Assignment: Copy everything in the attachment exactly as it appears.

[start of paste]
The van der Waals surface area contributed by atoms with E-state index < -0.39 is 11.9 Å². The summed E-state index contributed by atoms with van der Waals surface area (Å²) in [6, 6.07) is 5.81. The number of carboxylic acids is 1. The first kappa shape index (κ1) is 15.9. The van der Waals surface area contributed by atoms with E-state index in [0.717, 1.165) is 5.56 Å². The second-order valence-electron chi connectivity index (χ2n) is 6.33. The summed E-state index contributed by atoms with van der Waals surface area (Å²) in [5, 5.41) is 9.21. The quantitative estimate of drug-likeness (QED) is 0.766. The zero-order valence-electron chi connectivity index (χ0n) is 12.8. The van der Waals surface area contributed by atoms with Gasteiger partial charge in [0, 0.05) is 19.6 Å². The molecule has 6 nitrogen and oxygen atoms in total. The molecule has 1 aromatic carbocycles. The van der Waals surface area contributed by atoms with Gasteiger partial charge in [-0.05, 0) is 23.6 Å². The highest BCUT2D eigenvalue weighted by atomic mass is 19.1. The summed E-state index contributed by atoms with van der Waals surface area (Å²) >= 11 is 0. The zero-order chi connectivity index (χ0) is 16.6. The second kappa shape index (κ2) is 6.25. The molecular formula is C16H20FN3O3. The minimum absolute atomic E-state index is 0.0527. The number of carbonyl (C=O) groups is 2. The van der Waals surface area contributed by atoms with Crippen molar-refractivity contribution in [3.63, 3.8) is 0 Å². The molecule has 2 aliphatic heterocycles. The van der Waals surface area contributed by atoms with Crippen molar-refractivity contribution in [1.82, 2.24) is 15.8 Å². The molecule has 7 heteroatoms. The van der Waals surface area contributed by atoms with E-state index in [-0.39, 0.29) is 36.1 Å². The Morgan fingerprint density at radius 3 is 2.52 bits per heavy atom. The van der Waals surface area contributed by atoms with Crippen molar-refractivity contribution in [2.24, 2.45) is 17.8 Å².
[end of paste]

The van der Waals surface area contributed by atoms with E-state index < -0.39 is 11.9 Å². The summed E-state index contributed by atoms with van der Waals surface area (Å²) in [6, 6.07) is 5.81. The number of carboxylic acids is 1. The first kappa shape index (κ1) is 15.9. The van der Waals surface area contributed by atoms with E-state index in [0.717, 1.165) is 5.56 Å². The second-order valence-electron chi connectivity index (χ2n) is 6.33. The summed E-state index contributed by atoms with van der Waals surface area (Å²) in [5, 5.41) is 9.21. The quantitative estimate of drug-likeness (QED) is 0.766. The zero-order valence-electron chi connectivity index (χ0n) is 12.8. The van der Waals surface area contributed by atoms with Gasteiger partial charge in [0, 0.05) is 19.6 Å². The molecule has 6 nitrogen and oxygen atoms in total. The molecule has 1 aromatic carbocycles. The van der Waals surface area contributed by atoms with Gasteiger partial charge in [-0.05, 0) is 23.6 Å². The highest BCUT2D eigenvalue weighted by atomic mass is 19.1. The summed E-state index contributed by atoms with van der Waals surface area (Å²) >= 11 is 0. The zero-order chi connectivity index (χ0) is 16.6. The second kappa shape index (κ2) is 6.25. The molecular formula is C16H20FN3O3. The minimum absolute atomic E-state index is 0.0527. The number of carbonyl (C=O) groups is 2. The van der Waals surface area contributed by atoms with Crippen molar-refractivity contribution in [3.63, 3.8) is 0 Å². The molecule has 2 aliphatic heterocycles. The van der Waals surface area contributed by atoms with Crippen molar-refractivity contribution in [1.82, 2.24) is 15.8 Å². The molecule has 7 heteroatoms. The van der Waals surface area contributed by atoms with E-state index in [-0.39, 0.29) is 36.1 Å². The Morgan fingerprint density at radius 3 is 2.52 bits per heavy atom. The van der Waals surface area contributed by atoms with Crippen molar-refractivity contribution in [2.24, 2.45) is 17.8 Å².